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Primarily, the law is well settled that the results declared by INEC (1st Respondent) in an election enjoy a presumption of regularity. In other words, they are prima facie correct. See Section 168(1) of the Evidence Act 2011, recently applied by the Supreme Court in ATUMA V. APC & ORS (2023) LPELR-60352 (SC) where JAURO, JSC held at PP 40-41 as follows: “By virtue of Section 168(1) of the Evidence Act, 2011, presumption of regularity inures in favour of judicial or official acts, including those carried out by INEC. The exact words of the subsection are thus: “When any judicial or official act is shown to have been done in a manner substantially regular, it is presumed that formal requisites for its validity were complied with.” See P.D.P. V.I.N.E.C. (2022) 18 NWLR (PT. 1863) 653, UDOM V. UMANA (NO. 1)(2016) 12 NWLR (PT. 1526) 179. Fortunately for the Appellant and 1st Respondent, it is only a presumption, which implies that it is rebuttable. Any person who questions the validity of an act in favour of which there is a presumption of regularity, has a duty to rebut the presumption with cogent and credible evidence. A flimsy or half-hearted rebuttal will not suffice.”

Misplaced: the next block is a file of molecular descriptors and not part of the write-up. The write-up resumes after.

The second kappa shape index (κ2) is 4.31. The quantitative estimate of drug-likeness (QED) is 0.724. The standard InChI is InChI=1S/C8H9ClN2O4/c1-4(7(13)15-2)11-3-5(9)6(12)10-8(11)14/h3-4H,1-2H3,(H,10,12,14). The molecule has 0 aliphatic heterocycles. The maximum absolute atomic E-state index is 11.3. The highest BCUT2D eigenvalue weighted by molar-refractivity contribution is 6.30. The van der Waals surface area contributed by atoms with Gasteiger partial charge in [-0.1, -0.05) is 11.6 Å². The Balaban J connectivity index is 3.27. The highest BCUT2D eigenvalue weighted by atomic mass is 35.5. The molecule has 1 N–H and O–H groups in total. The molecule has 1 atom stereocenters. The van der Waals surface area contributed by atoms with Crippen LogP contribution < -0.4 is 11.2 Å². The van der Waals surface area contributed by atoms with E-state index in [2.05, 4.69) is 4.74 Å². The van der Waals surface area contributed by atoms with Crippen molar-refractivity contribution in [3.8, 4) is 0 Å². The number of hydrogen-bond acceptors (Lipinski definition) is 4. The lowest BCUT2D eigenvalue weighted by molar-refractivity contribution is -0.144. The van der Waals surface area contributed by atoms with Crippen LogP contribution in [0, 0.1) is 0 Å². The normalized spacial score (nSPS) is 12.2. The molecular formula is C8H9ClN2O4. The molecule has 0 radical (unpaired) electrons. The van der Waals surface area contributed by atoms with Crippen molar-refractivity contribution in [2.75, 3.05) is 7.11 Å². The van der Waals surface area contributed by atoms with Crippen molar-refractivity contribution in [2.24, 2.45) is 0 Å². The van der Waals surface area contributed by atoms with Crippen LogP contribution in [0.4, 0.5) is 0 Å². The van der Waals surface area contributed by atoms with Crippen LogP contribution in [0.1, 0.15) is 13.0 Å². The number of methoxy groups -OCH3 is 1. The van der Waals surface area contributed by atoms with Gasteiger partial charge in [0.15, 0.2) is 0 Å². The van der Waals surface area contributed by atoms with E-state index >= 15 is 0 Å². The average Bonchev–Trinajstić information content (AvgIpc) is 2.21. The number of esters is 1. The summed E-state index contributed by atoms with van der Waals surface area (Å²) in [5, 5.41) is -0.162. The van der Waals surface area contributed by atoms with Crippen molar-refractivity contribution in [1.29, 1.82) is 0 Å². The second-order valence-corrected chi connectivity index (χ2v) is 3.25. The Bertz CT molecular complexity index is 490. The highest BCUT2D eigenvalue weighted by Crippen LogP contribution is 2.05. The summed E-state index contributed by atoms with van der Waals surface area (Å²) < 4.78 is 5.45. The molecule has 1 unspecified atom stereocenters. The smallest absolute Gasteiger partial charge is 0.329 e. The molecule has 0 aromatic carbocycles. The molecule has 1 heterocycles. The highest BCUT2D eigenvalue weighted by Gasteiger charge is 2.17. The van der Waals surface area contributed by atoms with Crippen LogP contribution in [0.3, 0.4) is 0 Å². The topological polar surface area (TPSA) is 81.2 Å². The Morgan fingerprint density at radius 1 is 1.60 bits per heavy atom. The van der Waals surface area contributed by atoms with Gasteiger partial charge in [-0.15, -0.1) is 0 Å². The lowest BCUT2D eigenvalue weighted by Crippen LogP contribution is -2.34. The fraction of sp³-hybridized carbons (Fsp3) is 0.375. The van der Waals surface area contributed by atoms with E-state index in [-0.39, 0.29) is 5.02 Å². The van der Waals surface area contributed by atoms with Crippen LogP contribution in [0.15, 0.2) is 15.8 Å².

— H.S. Tsammani, JCA. Atiku v PDP (CA/PEPC/05/2023, 6th of September, 2023)